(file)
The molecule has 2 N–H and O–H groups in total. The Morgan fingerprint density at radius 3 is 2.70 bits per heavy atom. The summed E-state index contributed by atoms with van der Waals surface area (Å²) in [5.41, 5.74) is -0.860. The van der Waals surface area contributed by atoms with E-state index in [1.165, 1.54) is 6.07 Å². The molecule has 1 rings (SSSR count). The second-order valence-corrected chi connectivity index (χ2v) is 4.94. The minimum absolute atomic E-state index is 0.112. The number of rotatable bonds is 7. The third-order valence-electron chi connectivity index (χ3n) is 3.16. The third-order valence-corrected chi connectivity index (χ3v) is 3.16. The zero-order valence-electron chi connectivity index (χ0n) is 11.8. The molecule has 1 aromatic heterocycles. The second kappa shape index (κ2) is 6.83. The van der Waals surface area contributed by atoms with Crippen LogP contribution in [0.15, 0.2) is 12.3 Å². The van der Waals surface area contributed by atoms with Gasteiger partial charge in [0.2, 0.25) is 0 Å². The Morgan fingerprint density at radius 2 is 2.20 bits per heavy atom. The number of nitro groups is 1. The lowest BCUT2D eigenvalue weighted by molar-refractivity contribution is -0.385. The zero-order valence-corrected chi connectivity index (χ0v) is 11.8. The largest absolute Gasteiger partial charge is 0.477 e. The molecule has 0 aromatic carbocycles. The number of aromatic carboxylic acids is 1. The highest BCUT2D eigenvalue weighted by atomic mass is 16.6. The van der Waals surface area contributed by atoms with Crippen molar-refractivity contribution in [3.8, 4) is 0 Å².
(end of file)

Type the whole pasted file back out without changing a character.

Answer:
The molecule has 2 N–H and O–H groups in total. The Morgan fingerprint density at radius 3 is 2.70 bits per heavy atom. The summed E-state index contributed by atoms with van der Waals surface area (Å²) in [5.41, 5.74) is -0.860. The van der Waals surface area contributed by atoms with E-state index in [1.165, 1.54) is 6.07 Å². The molecule has 1 rings (SSSR count). The second-order valence-corrected chi connectivity index (χ2v) is 4.94. The minimum absolute atomic E-state index is 0.112. The number of rotatable bonds is 7. The third-order valence-electron chi connectivity index (χ3n) is 3.16. The third-order valence-corrected chi connectivity index (χ3v) is 3.16. The zero-order valence-electron chi connectivity index (χ0n) is 11.8. The molecule has 1 aromatic heterocycles. The second kappa shape index (κ2) is 6.83. The van der Waals surface area contributed by atoms with Crippen LogP contribution in [0.15, 0.2) is 12.3 Å². The van der Waals surface area contributed by atoms with Gasteiger partial charge in [0.2, 0.25) is 0 Å². The Morgan fingerprint density at radius 2 is 2.20 bits per heavy atom. The number of nitro groups is 1. The lowest BCUT2D eigenvalue weighted by molar-refractivity contribution is -0.385. The zero-order valence-corrected chi connectivity index (χ0v) is 11.8. The largest absolute Gasteiger partial charge is 0.477 e. The molecule has 0 aromatic carbocycles. The number of aromatic carboxylic acids is 1. The highest BCUT2D eigenvalue weighted by atomic mass is 16.6. The van der Waals surface area contributed by atoms with Crippen molar-refractivity contribution in [3.8, 4) is 0 Å².